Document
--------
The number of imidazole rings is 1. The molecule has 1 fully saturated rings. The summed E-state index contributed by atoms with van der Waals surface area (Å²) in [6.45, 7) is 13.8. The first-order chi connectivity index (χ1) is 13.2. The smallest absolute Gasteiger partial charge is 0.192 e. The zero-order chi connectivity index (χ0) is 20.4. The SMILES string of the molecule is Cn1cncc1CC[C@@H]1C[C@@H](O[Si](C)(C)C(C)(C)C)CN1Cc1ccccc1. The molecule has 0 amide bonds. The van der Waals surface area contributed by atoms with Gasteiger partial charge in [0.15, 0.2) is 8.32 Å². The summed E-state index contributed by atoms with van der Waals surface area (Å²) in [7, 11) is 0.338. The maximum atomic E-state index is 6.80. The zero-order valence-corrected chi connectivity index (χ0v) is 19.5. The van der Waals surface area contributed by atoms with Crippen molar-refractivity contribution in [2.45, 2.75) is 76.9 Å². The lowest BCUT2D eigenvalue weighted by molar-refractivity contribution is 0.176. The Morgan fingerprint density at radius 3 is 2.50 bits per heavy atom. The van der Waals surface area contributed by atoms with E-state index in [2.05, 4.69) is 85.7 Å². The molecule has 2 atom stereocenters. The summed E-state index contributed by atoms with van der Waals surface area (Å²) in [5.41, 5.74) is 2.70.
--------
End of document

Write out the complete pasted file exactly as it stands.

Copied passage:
The number of imidazole rings is 1. The molecule has 1 fully saturated rings. The summed E-state index contributed by atoms with van der Waals surface area (Å²) in [6.45, 7) is 13.8. The first-order chi connectivity index (χ1) is 13.2. The smallest absolute Gasteiger partial charge is 0.192 e. The zero-order chi connectivity index (χ0) is 20.4. The SMILES string of the molecule is Cn1cncc1CC[C@@H]1C[C@@H](O[Si](C)(C)C(C)(C)C)CN1Cc1ccccc1. The molecule has 0 amide bonds. The van der Waals surface area contributed by atoms with Gasteiger partial charge in [0.15, 0.2) is 8.32 Å². The summed E-state index contributed by atoms with van der Waals surface area (Å²) in [7, 11) is 0.338. The maximum atomic E-state index is 6.80. The zero-order valence-corrected chi connectivity index (χ0v) is 19.5. The van der Waals surface area contributed by atoms with Crippen molar-refractivity contribution in [2.45, 2.75) is 76.9 Å². The lowest BCUT2D eigenvalue weighted by molar-refractivity contribution is 0.176. The Morgan fingerprint density at radius 3 is 2.50 bits per heavy atom. The van der Waals surface area contributed by atoms with E-state index in [2.05, 4.69) is 85.7 Å². The molecule has 2 atom stereocenters. The summed E-state index contributed by atoms with van der Waals surface area (Å²) in [5.41, 5.74) is 2.70.